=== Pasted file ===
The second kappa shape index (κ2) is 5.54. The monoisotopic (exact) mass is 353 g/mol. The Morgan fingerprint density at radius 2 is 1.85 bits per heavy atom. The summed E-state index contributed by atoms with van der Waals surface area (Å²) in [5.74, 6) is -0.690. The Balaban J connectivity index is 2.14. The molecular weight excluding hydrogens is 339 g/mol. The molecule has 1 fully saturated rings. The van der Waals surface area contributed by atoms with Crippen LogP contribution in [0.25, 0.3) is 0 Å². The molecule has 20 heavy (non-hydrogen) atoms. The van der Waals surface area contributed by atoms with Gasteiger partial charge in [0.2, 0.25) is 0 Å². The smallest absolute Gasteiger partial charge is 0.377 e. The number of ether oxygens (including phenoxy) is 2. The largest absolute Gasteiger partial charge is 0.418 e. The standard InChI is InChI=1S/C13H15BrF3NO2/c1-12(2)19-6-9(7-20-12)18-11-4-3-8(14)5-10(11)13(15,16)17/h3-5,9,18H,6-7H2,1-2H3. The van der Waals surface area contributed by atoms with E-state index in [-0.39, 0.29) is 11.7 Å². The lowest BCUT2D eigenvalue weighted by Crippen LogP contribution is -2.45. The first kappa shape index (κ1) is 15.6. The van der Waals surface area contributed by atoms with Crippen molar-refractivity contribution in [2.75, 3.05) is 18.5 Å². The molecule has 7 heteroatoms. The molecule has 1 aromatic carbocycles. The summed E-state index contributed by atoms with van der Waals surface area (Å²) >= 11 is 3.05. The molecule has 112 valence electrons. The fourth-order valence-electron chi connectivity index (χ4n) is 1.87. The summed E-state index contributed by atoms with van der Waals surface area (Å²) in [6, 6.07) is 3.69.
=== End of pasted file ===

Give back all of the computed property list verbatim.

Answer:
The second kappa shape index (κ2) is 5.54. The monoisotopic (exact) mass is 353 g/mol. The Morgan fingerprint density at radius 2 is 1.85 bits per heavy atom. The summed E-state index contributed by atoms with van der Waals surface area (Å²) in [5.74, 6) is -0.690. The Balaban J connectivity index is 2.14. The molecular weight excluding hydrogens is 339 g/mol. The molecule has 1 fully saturated rings. The van der Waals surface area contributed by atoms with Crippen LogP contribution in [0.25, 0.3) is 0 Å². The molecule has 20 heavy (non-hydrogen) atoms. The van der Waals surface area contributed by atoms with Gasteiger partial charge in [0.2, 0.25) is 0 Å². The smallest absolute Gasteiger partial charge is 0.377 e. The number of ether oxygens (including phenoxy) is 2. The largest absolute Gasteiger partial charge is 0.418 e. The standard InChI is InChI=1S/C13H15BrF3NO2/c1-12(2)19-6-9(7-20-12)18-11-4-3-8(14)5-10(11)13(15,16)17/h3-5,9,18H,6-7H2,1-2H3. The van der Waals surface area contributed by atoms with E-state index in [-0.39, 0.29) is 11.7 Å². The lowest BCUT2D eigenvalue weighted by Crippen LogP contribution is -2.45. The first kappa shape index (κ1) is 15.6. The van der Waals surface area contributed by atoms with Crippen molar-refractivity contribution in [2.75, 3.05) is 18.5 Å². The molecule has 7 heteroatoms. The molecule has 1 aromatic carbocycles. The summed E-state index contributed by atoms with van der Waals surface area (Å²) >= 11 is 3.05. The molecule has 112 valence electrons. The fourth-order valence-electron chi connectivity index (χ4n) is 1.87. The summed E-state index contributed by atoms with van der Waals surface area (Å²) in [6, 6.07) is 3.69.